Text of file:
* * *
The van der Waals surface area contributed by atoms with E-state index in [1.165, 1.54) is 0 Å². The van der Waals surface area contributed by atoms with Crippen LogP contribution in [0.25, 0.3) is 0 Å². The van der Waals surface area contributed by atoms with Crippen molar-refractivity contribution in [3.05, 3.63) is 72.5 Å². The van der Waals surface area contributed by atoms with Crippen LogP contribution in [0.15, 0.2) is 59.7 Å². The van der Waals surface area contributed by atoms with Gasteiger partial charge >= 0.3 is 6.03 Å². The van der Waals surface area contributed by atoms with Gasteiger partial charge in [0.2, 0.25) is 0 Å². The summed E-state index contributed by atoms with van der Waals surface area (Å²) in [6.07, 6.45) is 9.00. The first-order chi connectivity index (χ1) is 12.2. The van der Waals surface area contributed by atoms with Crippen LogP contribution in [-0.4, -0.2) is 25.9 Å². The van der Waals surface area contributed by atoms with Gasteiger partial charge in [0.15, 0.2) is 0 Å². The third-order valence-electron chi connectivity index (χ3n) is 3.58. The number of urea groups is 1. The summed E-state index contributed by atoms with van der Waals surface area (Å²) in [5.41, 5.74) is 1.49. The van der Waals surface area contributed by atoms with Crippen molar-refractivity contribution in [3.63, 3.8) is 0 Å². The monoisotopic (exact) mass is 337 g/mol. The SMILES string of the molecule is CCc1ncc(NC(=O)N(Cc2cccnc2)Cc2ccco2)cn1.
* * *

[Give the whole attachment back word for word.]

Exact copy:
The van der Waals surface area contributed by atoms with E-state index in [1.165, 1.54) is 0 Å². The van der Waals surface area contributed by atoms with Crippen LogP contribution in [0.25, 0.3) is 0 Å². The van der Waals surface area contributed by atoms with Crippen molar-refractivity contribution in [3.05, 3.63) is 72.5 Å². The van der Waals surface area contributed by atoms with Crippen LogP contribution in [0.15, 0.2) is 59.7 Å². The van der Waals surface area contributed by atoms with Gasteiger partial charge >= 0.3 is 6.03 Å². The van der Waals surface area contributed by atoms with Gasteiger partial charge in [0.2, 0.25) is 0 Å². The summed E-state index contributed by atoms with van der Waals surface area (Å²) in [6.07, 6.45) is 9.00. The first-order chi connectivity index (χ1) is 12.2. The van der Waals surface area contributed by atoms with Crippen LogP contribution in [-0.4, -0.2) is 25.9 Å². The van der Waals surface area contributed by atoms with Gasteiger partial charge in [0.15, 0.2) is 0 Å². The third-order valence-electron chi connectivity index (χ3n) is 3.58. The number of urea groups is 1. The summed E-state index contributed by atoms with van der Waals surface area (Å²) in [5.41, 5.74) is 1.49. The van der Waals surface area contributed by atoms with Crippen molar-refractivity contribution in [3.63, 3.8) is 0 Å². The monoisotopic (exact) mass is 337 g/mol. The SMILES string of the molecule is CCc1ncc(NC(=O)N(Cc2cccnc2)Cc2ccco2)cn1.